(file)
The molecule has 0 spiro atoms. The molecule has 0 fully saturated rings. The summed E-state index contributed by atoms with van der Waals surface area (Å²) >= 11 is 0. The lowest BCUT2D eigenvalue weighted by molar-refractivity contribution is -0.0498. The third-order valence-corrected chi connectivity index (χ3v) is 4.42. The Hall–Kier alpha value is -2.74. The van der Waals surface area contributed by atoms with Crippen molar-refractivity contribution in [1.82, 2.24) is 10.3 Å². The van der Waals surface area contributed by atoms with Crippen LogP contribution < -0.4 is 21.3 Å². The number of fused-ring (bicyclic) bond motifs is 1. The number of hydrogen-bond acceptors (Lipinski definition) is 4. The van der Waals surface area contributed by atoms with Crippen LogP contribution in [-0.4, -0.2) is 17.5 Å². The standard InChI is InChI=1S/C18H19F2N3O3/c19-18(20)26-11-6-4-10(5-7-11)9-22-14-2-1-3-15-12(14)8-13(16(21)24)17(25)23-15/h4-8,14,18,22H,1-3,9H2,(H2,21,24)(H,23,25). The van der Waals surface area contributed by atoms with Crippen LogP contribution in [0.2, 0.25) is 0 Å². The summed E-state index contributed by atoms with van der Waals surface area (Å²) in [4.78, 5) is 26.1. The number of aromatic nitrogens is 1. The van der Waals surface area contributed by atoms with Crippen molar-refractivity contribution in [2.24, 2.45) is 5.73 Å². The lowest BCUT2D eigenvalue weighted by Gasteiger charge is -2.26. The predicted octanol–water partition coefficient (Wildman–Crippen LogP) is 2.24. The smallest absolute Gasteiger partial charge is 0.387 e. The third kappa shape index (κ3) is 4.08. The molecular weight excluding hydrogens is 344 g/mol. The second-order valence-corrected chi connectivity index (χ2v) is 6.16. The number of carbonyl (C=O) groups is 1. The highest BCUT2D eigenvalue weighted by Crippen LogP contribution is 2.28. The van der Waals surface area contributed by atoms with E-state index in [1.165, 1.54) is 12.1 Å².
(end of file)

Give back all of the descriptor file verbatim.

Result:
The molecule has 0 spiro atoms. The molecule has 0 fully saturated rings. The summed E-state index contributed by atoms with van der Waals surface area (Å²) >= 11 is 0. The lowest BCUT2D eigenvalue weighted by molar-refractivity contribution is -0.0498. The third-order valence-corrected chi connectivity index (χ3v) is 4.42. The Hall–Kier alpha value is -2.74. The van der Waals surface area contributed by atoms with Crippen molar-refractivity contribution in [1.82, 2.24) is 10.3 Å². The van der Waals surface area contributed by atoms with Crippen LogP contribution < -0.4 is 21.3 Å². The number of fused-ring (bicyclic) bond motifs is 1. The number of hydrogen-bond acceptors (Lipinski definition) is 4. The van der Waals surface area contributed by atoms with Crippen LogP contribution in [-0.4, -0.2) is 17.5 Å². The standard InChI is InChI=1S/C18H19F2N3O3/c19-18(20)26-11-6-4-10(5-7-11)9-22-14-2-1-3-15-12(14)8-13(16(21)24)17(25)23-15/h4-8,14,18,22H,1-3,9H2,(H2,21,24)(H,23,25). The van der Waals surface area contributed by atoms with Crippen LogP contribution in [0.2, 0.25) is 0 Å². The summed E-state index contributed by atoms with van der Waals surface area (Å²) in [4.78, 5) is 26.1. The number of aromatic nitrogens is 1. The van der Waals surface area contributed by atoms with Crippen molar-refractivity contribution in [2.24, 2.45) is 5.73 Å². The lowest BCUT2D eigenvalue weighted by Gasteiger charge is -2.26. The predicted octanol–water partition coefficient (Wildman–Crippen LogP) is 2.24. The smallest absolute Gasteiger partial charge is 0.387 e. The third kappa shape index (κ3) is 4.08. The molecular weight excluding hydrogens is 344 g/mol. The second-order valence-corrected chi connectivity index (χ2v) is 6.16. The number of carbonyl (C=O) groups is 1. The highest BCUT2D eigenvalue weighted by Crippen LogP contribution is 2.28. The van der Waals surface area contributed by atoms with E-state index in [1.165, 1.54) is 12.1 Å².